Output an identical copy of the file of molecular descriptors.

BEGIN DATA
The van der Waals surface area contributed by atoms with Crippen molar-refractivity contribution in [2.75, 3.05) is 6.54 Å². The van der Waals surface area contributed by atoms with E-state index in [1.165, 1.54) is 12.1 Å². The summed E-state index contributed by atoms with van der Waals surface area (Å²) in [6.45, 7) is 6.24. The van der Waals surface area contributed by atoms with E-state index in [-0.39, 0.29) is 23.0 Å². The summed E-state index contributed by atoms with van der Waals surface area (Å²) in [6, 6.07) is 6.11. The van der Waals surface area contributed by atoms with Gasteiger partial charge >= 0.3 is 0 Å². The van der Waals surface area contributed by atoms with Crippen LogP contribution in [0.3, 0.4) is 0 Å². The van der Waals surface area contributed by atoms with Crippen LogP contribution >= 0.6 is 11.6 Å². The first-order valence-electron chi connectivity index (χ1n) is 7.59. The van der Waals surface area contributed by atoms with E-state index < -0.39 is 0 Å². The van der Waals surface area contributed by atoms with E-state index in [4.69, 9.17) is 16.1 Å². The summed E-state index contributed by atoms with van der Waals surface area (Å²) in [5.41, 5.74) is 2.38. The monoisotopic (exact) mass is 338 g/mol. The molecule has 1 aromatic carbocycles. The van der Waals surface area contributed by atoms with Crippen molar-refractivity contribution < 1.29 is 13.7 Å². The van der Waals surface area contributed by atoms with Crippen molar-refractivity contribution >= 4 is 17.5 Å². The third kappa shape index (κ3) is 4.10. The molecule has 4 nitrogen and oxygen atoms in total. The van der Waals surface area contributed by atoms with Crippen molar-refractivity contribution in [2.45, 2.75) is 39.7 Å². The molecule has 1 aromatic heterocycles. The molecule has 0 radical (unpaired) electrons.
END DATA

The van der Waals surface area contributed by atoms with Crippen molar-refractivity contribution in [2.75, 3.05) is 6.54 Å². The van der Waals surface area contributed by atoms with E-state index in [1.165, 1.54) is 12.1 Å². The summed E-state index contributed by atoms with van der Waals surface area (Å²) in [6.45, 7) is 6.24. The van der Waals surface area contributed by atoms with E-state index in [-0.39, 0.29) is 23.0 Å². The summed E-state index contributed by atoms with van der Waals surface area (Å²) in [6, 6.07) is 6.11. The van der Waals surface area contributed by atoms with Gasteiger partial charge >= 0.3 is 0 Å². The van der Waals surface area contributed by atoms with Crippen LogP contribution in [0.3, 0.4) is 0 Å². The van der Waals surface area contributed by atoms with Crippen LogP contribution >= 0.6 is 11.6 Å². The first-order valence-electron chi connectivity index (χ1n) is 7.59. The van der Waals surface area contributed by atoms with E-state index < -0.39 is 0 Å². The van der Waals surface area contributed by atoms with E-state index in [4.69, 9.17) is 16.1 Å². The summed E-state index contributed by atoms with van der Waals surface area (Å²) in [5.41, 5.74) is 2.38. The monoisotopic (exact) mass is 338 g/mol. The molecule has 1 aromatic carbocycles. The van der Waals surface area contributed by atoms with Crippen molar-refractivity contribution < 1.29 is 13.7 Å². The van der Waals surface area contributed by atoms with Crippen molar-refractivity contribution >= 4 is 17.5 Å². The third kappa shape index (κ3) is 4.10. The molecule has 4 nitrogen and oxygen atoms in total. The van der Waals surface area contributed by atoms with Crippen molar-refractivity contribution in [2.45, 2.75) is 39.7 Å². The molecule has 1 aromatic heterocycles. The molecule has 0 radical (unpaired) electrons.